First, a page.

3.11 General Notes

This section looks at some other installation issues you may encounter.

3.11.1 How Do I Make the Installation More Secure?

Unix systems usually provide chroot or jail mechanisms, which allow you to run subsystems isolated from the main system. So if a subsystem gets compromised, the whole system is still safe.

Section 23.3.5 includes a few references to articles discussing these mechanisms.

3.11.2 Can I Run mod_perl-Enabled Apache as suExec?

The answer is definitively "no." You can't suid a part of a process. mod_perl lives inside the Apache process, so its UID and GID are the same as those of the Apache process.

You have to use mod_cgi if you need this functionality. See Appendix C for other possible solutions.

3.11.3 Should I Rebuild mod_perl if I Have Upgraded Perl?

Yes, you should. You have to rebuild the mod_perl-enabled server, because it has a hardcoded @INC variable. This points to the old Perl and is probably linked to an old libperl library. If for some reason you need to keep the old Perl version around, you can modify @INC in the startup script, but it is better to build afresh to save you from getting into a mess.

3.11.4 mod_auth_dbm Nuances

If you are a mod_auth_dbm or mod_auth_db user, you may need to edit Perl's Config module. When Perl is configured, it attempts to find libraries for ndbm, gdbm, db, etc. for the DB*_File modules. By default, these libraries are linked with Perl and remembered by the Config.pm module. When mod_perl is configured with Apache, the ExtUtils::Embed module requires these libraries to be linked with httpd so Perl extensions will work under mod_perl. However, the order in which these libraries are stored in Config.pm may confuse mod_auth_db*. If mod_auth_db* does not work with mod_perl, take a look at the order with the following command:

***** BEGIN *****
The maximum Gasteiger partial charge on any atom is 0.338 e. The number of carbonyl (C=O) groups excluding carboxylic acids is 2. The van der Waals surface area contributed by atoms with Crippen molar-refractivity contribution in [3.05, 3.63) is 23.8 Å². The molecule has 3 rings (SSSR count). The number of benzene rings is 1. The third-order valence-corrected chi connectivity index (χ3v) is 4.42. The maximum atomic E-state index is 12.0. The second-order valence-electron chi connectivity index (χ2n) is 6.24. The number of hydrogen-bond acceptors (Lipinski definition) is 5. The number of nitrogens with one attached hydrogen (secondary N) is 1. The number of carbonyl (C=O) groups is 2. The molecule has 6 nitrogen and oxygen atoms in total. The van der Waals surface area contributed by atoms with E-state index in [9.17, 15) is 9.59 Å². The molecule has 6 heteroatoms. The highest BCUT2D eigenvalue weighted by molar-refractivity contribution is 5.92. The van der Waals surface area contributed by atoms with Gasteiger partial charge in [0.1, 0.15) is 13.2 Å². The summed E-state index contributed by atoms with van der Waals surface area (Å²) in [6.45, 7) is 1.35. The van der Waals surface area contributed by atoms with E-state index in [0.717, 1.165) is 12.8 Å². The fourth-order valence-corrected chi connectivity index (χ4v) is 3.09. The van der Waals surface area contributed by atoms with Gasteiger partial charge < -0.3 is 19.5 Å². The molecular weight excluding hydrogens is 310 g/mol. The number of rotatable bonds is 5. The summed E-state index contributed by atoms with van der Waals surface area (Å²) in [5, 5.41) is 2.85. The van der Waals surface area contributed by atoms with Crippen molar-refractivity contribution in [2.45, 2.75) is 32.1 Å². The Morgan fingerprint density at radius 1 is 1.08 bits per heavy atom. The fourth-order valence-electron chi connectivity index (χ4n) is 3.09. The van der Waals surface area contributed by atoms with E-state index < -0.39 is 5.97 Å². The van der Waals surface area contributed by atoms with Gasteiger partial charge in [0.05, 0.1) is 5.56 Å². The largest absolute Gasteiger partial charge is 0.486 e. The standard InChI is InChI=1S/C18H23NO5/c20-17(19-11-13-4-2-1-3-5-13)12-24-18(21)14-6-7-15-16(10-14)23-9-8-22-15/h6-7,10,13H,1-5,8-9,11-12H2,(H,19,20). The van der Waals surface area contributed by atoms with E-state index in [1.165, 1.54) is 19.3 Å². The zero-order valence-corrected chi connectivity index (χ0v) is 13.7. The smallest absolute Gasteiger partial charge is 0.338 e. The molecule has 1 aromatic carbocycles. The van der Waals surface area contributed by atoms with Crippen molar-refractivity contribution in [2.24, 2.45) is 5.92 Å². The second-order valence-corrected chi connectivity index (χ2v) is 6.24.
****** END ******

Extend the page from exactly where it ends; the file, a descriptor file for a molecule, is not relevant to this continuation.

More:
panic% perl -V:libs

Here's an example:

libs='-lnet -lnsl_s -lgdbm -lndbm -ldb -ldld -lm -lc -lndir -lcrypt';

If -lgdbm or -ldb is before -lndbm (as it is in the example), edit Config.pm and move -lgdbm and -ldb to the end of the list. Here's how to find Config.pm:

panic% perl -MConfig -e 'print "$Config{archlibexp}/Config.pm\n"'

Under Solaris, another solution for building mod_perl- and mod_auth_dbm-enabled Apache is to remove the DBM and NDBM "emulation" from libgdbm.a. It seems that Solaris already provides its own DBM and NDBM, and in our installation we found there's no reason to build GDBM with them.

In our Makefile for GDBM, we changed:




Then rebuild libgdbm before building mod_perl-enabled Apache.

    Part I: mod_perl Administration
    Part II: mod_perl Performance
    Part VI: Appendixes